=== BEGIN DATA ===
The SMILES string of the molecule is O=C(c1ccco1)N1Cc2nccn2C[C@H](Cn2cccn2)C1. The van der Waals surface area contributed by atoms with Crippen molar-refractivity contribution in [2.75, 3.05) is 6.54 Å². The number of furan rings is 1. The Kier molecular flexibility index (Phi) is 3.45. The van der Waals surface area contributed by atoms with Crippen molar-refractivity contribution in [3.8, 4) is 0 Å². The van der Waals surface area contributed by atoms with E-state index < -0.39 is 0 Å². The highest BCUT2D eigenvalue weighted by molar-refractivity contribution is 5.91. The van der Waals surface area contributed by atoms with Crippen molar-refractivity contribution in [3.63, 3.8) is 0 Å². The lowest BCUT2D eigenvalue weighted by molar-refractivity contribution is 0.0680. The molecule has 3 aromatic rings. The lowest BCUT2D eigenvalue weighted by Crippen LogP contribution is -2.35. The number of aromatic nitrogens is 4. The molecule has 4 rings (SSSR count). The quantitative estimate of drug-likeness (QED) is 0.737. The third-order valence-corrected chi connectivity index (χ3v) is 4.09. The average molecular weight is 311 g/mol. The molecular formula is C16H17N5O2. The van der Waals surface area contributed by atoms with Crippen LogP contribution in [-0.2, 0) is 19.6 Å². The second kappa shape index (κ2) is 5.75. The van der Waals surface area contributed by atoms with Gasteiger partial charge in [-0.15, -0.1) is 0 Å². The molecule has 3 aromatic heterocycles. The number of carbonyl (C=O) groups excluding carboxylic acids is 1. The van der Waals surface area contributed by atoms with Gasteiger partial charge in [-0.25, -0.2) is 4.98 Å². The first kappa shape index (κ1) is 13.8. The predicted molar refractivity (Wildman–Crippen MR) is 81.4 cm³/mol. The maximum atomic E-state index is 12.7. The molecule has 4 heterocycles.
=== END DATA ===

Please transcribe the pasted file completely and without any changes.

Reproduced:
The SMILES string of the molecule is O=C(c1ccco1)N1Cc2nccn2C[C@H](Cn2cccn2)C1. The van der Waals surface area contributed by atoms with Crippen molar-refractivity contribution in [2.75, 3.05) is 6.54 Å². The number of furan rings is 1. The Kier molecular flexibility index (Phi) is 3.45. The van der Waals surface area contributed by atoms with Crippen molar-refractivity contribution in [3.8, 4) is 0 Å². The van der Waals surface area contributed by atoms with E-state index < -0.39 is 0 Å². The highest BCUT2D eigenvalue weighted by molar-refractivity contribution is 5.91. The van der Waals surface area contributed by atoms with Crippen molar-refractivity contribution in [3.63, 3.8) is 0 Å². The lowest BCUT2D eigenvalue weighted by molar-refractivity contribution is 0.0680. The molecule has 3 aromatic rings. The lowest BCUT2D eigenvalue weighted by Crippen LogP contribution is -2.35. The number of aromatic nitrogens is 4. The molecule has 4 rings (SSSR count). The quantitative estimate of drug-likeness (QED) is 0.737. The third-order valence-corrected chi connectivity index (χ3v) is 4.09. The average molecular weight is 311 g/mol. The molecular formula is C16H17N5O2. The van der Waals surface area contributed by atoms with Crippen LogP contribution in [-0.2, 0) is 19.6 Å². The second kappa shape index (κ2) is 5.75. The van der Waals surface area contributed by atoms with Gasteiger partial charge in [-0.15, -0.1) is 0 Å². The molecule has 3 aromatic heterocycles. The number of carbonyl (C=O) groups excluding carboxylic acids is 1. The van der Waals surface area contributed by atoms with Gasteiger partial charge in [-0.25, -0.2) is 4.98 Å². The first kappa shape index (κ1) is 13.8. The predicted molar refractivity (Wildman–Crippen MR) is 81.4 cm³/mol. The maximum atomic E-state index is 12.7. The molecule has 4 heterocycles.